WALTHAM, Mass., April 9, 2021 /PRNewswire-PRWeb/ — A recent and immediate change in Illinois law governing the use of convictions records should force all hiring managers and HR departments to review existing policy in order to remain fully compliant with the new law, as well as any existing law. Adam Almeida states: “Whenever an impactful law affecting pre-employment background screening is enacted hiring managers and HR departments, regardless of state, but especially in Illinois, should work with a well-qualified third-party pre-employment background screening agency, such as CriminalBackgroundRecords.com, in order to remain compliant.”
When the Governor of Illinois signed SB1480 into law it took immediate affect and will significantly impact companies hiring practices and policies.
From Ogletree.com on March 24, 2021:
In 2021, the Illinois General Assembly passed Senate Bill (SB) 1480, which amends the Illinois Human Rights Act, the Illinois Equal Pay Act, and the Illinois Business Corporation Act. On March 23, 2021, Governor J.B. Pritzker signed the bill into law. The new law—which takes effect immediately—limits employers’ ability to consider criminal conviction records in making hiring and employment decisions, imposes new requirements for reporting workforce demographics to the state, and requires employers to obtain a certification that they are complying with federal and state equal pay laws. (1)
Adam Almeida, President and CEO of CriminalBackgroundRecords.com states: “These new limits on using criminal convictions will cause a considerable impact upon employers.”
Key language is a change from arrest records to convictions.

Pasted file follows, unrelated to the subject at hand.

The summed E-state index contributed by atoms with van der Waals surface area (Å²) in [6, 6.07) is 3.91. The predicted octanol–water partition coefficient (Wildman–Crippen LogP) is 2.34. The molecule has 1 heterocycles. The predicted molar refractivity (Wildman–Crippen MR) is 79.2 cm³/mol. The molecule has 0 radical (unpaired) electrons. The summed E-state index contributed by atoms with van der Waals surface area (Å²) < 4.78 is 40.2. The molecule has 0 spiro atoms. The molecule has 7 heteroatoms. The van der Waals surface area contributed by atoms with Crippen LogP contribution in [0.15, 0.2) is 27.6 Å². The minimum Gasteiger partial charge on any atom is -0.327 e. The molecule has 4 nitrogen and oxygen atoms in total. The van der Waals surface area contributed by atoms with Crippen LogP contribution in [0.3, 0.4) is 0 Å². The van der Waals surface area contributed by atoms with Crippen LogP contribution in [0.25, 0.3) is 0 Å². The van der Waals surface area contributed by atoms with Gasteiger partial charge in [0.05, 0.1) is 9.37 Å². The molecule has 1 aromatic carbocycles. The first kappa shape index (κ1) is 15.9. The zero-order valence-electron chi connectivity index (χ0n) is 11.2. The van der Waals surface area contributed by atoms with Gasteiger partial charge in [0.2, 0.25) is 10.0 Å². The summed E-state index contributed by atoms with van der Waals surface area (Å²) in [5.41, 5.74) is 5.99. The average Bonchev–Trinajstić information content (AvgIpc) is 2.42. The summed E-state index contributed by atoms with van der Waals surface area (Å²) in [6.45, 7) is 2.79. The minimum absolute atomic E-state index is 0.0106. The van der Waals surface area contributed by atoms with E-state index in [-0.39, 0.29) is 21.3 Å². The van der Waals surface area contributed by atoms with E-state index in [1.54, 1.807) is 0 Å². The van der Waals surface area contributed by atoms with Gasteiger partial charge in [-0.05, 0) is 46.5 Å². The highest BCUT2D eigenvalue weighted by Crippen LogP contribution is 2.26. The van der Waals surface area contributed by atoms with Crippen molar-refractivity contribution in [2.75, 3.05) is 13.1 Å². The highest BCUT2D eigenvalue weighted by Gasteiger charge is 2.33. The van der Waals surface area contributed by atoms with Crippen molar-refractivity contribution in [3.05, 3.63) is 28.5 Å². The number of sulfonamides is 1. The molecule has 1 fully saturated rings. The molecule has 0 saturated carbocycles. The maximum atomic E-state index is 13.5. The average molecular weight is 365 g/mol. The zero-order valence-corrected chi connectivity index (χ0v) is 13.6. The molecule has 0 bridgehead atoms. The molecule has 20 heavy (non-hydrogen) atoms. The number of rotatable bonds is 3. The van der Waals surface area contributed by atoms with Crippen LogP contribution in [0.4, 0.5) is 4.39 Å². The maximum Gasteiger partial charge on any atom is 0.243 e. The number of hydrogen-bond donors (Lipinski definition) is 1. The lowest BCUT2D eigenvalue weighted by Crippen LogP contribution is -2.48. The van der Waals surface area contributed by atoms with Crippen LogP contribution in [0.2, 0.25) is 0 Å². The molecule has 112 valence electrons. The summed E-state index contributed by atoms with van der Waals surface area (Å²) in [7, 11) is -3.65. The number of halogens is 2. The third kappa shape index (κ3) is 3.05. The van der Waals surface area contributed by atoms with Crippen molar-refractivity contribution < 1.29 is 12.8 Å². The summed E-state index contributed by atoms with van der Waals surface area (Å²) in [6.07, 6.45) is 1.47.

From JDSupra.com on March 31, 2021:
While the Illinois Human Rights Act (IHRA) previously prohibited employers from making adverse employment decisions based on an individual’s arrest record, SB 1480 amends the IHRA to prohibit employers from making adverse employment decisions based on an individual’s conviction record except in two circumstances.
Specifically, to legally consider an employee or applicant’s conviction record under the new law, one of the following two conditions must be met: (1) there must be a substantial relationship between one or more of the previous criminal offenses and the employment sought or held; or (2) the granting or continuation of the employment must involve an unreasonable risk to property or to the safety or welfare of specific individuals or the general public. (2)
Almeida concludes: “The sweeping impact of this new law should alert employers both in Illinois and elsewhere to review their employment screening laws by working with a well-qualified third-party background screening agency in order to remain compliant with law.”
CriminalBackgroundRecords.com is a third-party employment screening company, an advocate of SHRM, a member in good standing with the PBSA (Professional Background Screening Association) and for over 17 years has maintained an A+ Rating with the BBB (Better Business Bureau). The company has highly trained operators well versed in the needs and requirements of companies and organizations large and small utilizing public records, such as criminal background records, as part of a hiring process. Assisting companies in maintaining full compliance under the law is a central tenet of all client relationships with CriminalBackgroundRecords.com.
(1) ogletree.com/insights/illinois-enacts-stronger-anti-discrimination-and-equal-pay-laws-focusing-on-criminal- convictions-and-demographic reporting
Dan Adams, Criminal Background Records, 877-811-6557, [email protected]
SOURCE Criminal Background Records